Gianfranco Rosi’s documentary captures those who live on the tense borderlands of the Middle East


Source: 21 Unofilm


Dir/cine. Gianfranco Rosi. Italy-France-Germany. 2020. 100 mins.

Gianfranco Rosi’s sombre, forceful new documentary, shot on the borders of Iraq, Syria, Kurdistan and Lebanon, recounts a conflict that remains just off-screen by charting some of the lives irrevocably touched by it, or pursued in defiance of it.  Rosi used a similar method in the first part of his Berlinale Golden Bear winner Fire At Sea, circling around the tragedy that was playing out on overcrowded boats in the southern Mediterranean. There, the story arc was like a whirlpool spiral, converging on the horror at its centre; here the pictures flows in a series of vignettes.

Rosi’s brand of observational documentary, which becomes more distinct with every film, is both evocative and restrained

This more impressionistic approach, coupled with the film’s requiem mood and pacing, and an ethical issue detailed below, could challenge audiences who had warmed to the interconnected characters and stories of Fire At Sea. Notturno, which will play at the Toronto, New York and London festivals, among others, after its Venice debut, is a sensitive, open-ended film which rewards patient, receptive viewers with images of great beauty and a human vision of profound empathy. There’s no musical soundtrack, but sound becomes a kind of music in the film, whether it’s the that of soldiers’ boots on a wet parade ground, the rumble of traffic across a half-submerged pontoon bridge, or the gale from which a teenage hunter with big, sad eyes shelters under a wind-battered tree.

Rosi’s brand of observational documentary, which becomes more distinct with every film, is both evocative and restrained. As always, the director (who also acted as his own DoP and sound recordist) avoids voice-over narration or captions – apart from an opening text that sets the desperate contemporary plight of this ancient land in the context of the Great Powers’ carve-up of the Middle East following World War I. The spread of locations means that we sometimes struggle to supply the context that, in Fuocoammare, Sacro Gra or Below Sea Level, came with our knowledge that the whole film was shot in Lampedusa, or around Rome’s motorway ring road, or in Slab City, California.

Where is the duck hunter we meet at the beginning and end of Notturno, sliding through the marshes in his skiff, silhouetted by the burning oil rigs on the horizon? What town are we visiting when we see two horsemen spur their steeds at a gallop through half-empty streets, and is it the same town that features in the film’s most tender scene, in which a street singer is dressed by his young wife before leaving the house to chant orisons to Allah? Is this Iraq, Syria or Kurdistan? Are these people Sunni or Shiite?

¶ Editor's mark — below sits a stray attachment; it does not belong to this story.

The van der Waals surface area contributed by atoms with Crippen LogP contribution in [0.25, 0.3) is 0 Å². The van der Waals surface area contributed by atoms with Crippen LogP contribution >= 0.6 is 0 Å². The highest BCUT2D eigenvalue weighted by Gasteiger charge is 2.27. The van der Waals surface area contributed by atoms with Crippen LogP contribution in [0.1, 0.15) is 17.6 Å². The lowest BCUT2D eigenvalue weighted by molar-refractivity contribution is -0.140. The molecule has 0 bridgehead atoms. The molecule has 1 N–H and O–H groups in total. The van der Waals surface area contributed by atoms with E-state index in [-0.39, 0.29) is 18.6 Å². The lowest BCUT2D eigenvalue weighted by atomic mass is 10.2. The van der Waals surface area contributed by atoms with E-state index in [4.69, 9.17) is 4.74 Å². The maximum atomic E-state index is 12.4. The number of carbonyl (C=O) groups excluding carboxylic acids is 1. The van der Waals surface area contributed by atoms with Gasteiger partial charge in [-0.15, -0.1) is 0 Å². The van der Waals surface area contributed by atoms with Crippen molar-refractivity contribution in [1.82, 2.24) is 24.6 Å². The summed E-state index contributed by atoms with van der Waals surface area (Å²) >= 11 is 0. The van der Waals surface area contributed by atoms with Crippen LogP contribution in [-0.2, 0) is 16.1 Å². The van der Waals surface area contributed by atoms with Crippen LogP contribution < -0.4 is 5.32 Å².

The lack of answers is, of course, Rosi’s point: to identify would be to separate and classify, and thus to dilute the communion of suffering, but also the life force that unites these border-dwellers. By refusing to explain, Rosi allows sequences to resonate and reach out like chiming chords. An abandoned fort in the desert that might have featured in Lawrence Of Arabia turns out to be a former prison, where a group of mothers gather to lament the sons who died within its walls. Later, another group of much younger women, Kurdish Peshmerga fighters, fix their hair in their shared dorm while outside, their companions keep watch over a vast, empty landscape. In both cases, the enemy is invisible. Both sets of women inhabit a kind of limbo, one emotional, another operational.

Only in two places does Rosi’s reticence feel a little problematic. The first, set in a psychiatric hospital, is a segment that the director returns to more than once in the course of the film. It shows a group of inmates rehearsing a play written by the doctor who directs their performances. It’s a play which consists of long declamatory speeches by figures representing the forces that fight for control of the ‘homeland’. It seems to be making a point about the absurdity of war, but Rosi’s point is unclear: is the doctor’s manipulation of his patients in the service of a political message supposed to make us feel uneasy?

The second ‘difficult’ sequence is set in a light-filled classroom where we sit in on a series of interviews between a child psychologist and a group of elementary-school-age Yazidi children who were held captive with their families by ISIS. The cruelty they experienced there, and the atrocities they witnessed, are expressed not only in their replies to the therapist’s gently probing questions, but in the drawings they have been encouraged to create, which are all the more shocking for their naif, childlike style. Access is all in Rosi’s documentaries, and the access he achieves, winning the confidence of his subjects so that it’s as if he isn’t there while filming their most intimate moments, is astonishing. But access has its limits. While our hearts open up to these traumatised kids, being there with them in the room at this delicate moment doesn’t feel quite right.

Production companies: 21uno film, Stemal Entertainment with Rai Cinema

International sales: The Match Factory,

Producers: Donatella Palermo, Gianfranco Rosi, Serge Lalou and Camille Laemlè, Orwa Nyrabia, Eva-Maria Weerts

Editing: Jacopo Quadri

Cinematography: Gianfranco Rosi